Blog post by Paul Beddows, Organisational Development Advisor, City of Wolverhampton Council
Back in April, social workers on their Practice Education course and their students were trained for the first time using virtual reality headsets. The training session focused on a child’s perspective of dealing with issues such as bullying and neglect, from being an unborn baby in the womb to a young person attending secondary school.
Social workers train as Practice Educators to support and supervise social work students on their Social Work degree courses as part of their placements whilst on the course.
The headsets were provided by the West Midlands Social Work Teaching Partnership. They have the headsets for a year and were using the council as part of the pilot they were running, with the sessions being delivered in collaboration with Staffordshire University.
Virtual reality as a training tool is not a new concept, with the first flight simulator developed in the 1920s. Technological advancements in this area have allowed huge leaps forward and have seen the application of virtual reality in many areas, including the military, healthcare, construction, and sport.
A key benefit of virtual reality is it plugs the gap between the practical and the theoretical for social workers.
Developments in virtual reality allow participants to enter a virtual environment that is able to replicate people, situations and experiences social workers will encounter. The software gives the participant the necessary experience to develop the skills vital for their role. Virtual reality is able to replicate characteristics consistent with the conditions, which in turn allows those without any experience in this field to gain it.
The training was a huge success with Kellie Hines, Senior Social Worker who works with young people aged 11-25 years old where there are high-risk behaviours/exploitation risks, said,
“I found the virtual reality training brilliant. It gave a good insight into the impact of harm on unborn babies and children and the long-term effects on young people.
The virtual simulation really came across from the child's standpoint with the sounds and with the way you were situated within the scenario. The unborn baby was hard-hitting for me as you are actually in the womb, and the muffled sounds of the parents arguing, and the increase in blood flow helped to understand why some children are in constant hyper-vigilance mode. Also, virtual reality did a great job of understanding substance misuse with the change of colours while the mother is carrying her baby.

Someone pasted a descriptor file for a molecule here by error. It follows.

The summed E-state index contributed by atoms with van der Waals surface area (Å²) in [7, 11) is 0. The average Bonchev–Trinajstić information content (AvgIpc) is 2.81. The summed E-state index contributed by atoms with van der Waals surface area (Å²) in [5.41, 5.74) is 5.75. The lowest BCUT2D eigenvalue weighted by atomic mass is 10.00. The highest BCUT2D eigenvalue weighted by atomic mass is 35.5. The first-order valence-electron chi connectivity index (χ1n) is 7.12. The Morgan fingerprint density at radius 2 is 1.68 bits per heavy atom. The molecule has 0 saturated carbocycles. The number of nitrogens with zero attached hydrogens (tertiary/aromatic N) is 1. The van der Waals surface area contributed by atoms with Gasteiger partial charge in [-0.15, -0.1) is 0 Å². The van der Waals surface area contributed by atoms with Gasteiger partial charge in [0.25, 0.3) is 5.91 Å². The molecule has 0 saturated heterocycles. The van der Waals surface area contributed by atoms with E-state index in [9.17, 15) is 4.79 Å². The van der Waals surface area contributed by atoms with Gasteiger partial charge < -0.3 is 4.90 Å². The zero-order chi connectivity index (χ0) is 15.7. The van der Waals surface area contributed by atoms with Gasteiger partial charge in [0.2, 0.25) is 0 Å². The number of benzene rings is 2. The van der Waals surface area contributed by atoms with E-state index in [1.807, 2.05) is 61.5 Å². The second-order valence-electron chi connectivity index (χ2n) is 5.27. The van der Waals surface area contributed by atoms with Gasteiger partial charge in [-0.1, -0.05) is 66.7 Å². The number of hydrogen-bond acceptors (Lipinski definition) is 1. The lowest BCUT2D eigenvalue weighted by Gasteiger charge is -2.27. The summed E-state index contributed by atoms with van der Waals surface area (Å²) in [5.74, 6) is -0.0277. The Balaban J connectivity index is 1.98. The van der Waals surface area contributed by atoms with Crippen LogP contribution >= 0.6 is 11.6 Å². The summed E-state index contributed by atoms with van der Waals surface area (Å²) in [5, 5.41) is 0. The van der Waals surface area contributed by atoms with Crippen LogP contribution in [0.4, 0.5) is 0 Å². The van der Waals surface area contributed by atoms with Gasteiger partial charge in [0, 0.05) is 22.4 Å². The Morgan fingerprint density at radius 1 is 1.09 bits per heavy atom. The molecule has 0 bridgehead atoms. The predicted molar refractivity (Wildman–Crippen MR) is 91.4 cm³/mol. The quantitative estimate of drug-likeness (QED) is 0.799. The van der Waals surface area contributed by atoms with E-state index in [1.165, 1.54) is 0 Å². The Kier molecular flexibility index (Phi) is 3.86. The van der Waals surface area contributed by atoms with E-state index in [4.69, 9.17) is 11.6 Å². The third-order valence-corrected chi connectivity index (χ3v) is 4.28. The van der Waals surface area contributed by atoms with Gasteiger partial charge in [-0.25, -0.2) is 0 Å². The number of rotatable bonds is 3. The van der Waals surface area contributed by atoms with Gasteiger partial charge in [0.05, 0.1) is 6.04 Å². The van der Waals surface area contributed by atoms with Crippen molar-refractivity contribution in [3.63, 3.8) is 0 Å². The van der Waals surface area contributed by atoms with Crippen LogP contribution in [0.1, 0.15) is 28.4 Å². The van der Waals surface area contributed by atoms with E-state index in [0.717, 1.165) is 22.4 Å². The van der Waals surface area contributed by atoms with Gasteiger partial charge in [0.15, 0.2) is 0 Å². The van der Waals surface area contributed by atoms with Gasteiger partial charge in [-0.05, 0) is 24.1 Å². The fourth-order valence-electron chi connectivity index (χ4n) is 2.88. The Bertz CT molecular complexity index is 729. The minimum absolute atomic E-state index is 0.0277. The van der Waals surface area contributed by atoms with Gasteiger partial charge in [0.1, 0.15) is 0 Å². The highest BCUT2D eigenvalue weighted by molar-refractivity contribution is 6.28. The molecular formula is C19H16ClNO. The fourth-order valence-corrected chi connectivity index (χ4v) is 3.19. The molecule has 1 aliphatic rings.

I think this device would be beneficial for students as a reflective piece of work. I would also recommend it to social workers and education staff as an ongoing training tool. You travel with the girl in the main story through her primary years and secondary school years to show the lasting impact trauma has on development. It does a good job of showcasing how therapeutic responses to the child can make a positive difference.
“It could also be used with the right parents who don't think that their negative behaviours impact their children.”
Kirsten Newton-Watkiss, Social Work Student, found the training session to be insightful and added,
“It really showed how it felt to be a child in many situations. For instance, the scenario in the home showed how vulnerable it was for the child, and the feelings I felt of being scared or anxious highlighted for me how a child would feel in that position. I felt it really opened my eyes to the child's world from the womb to home and school. I feel this training stood out from any other, such as watching videos, because you were there and able to look around and see how the child's brain responded.
“The interactive nature was unlike anything I've experienced at university or on any placements and gave me a new perspective.”
The use of virtual reality provided participants with an immersive experience and provided lots of discussions. It is hoped that the Organisational Development team can access the headsets for further training during the year.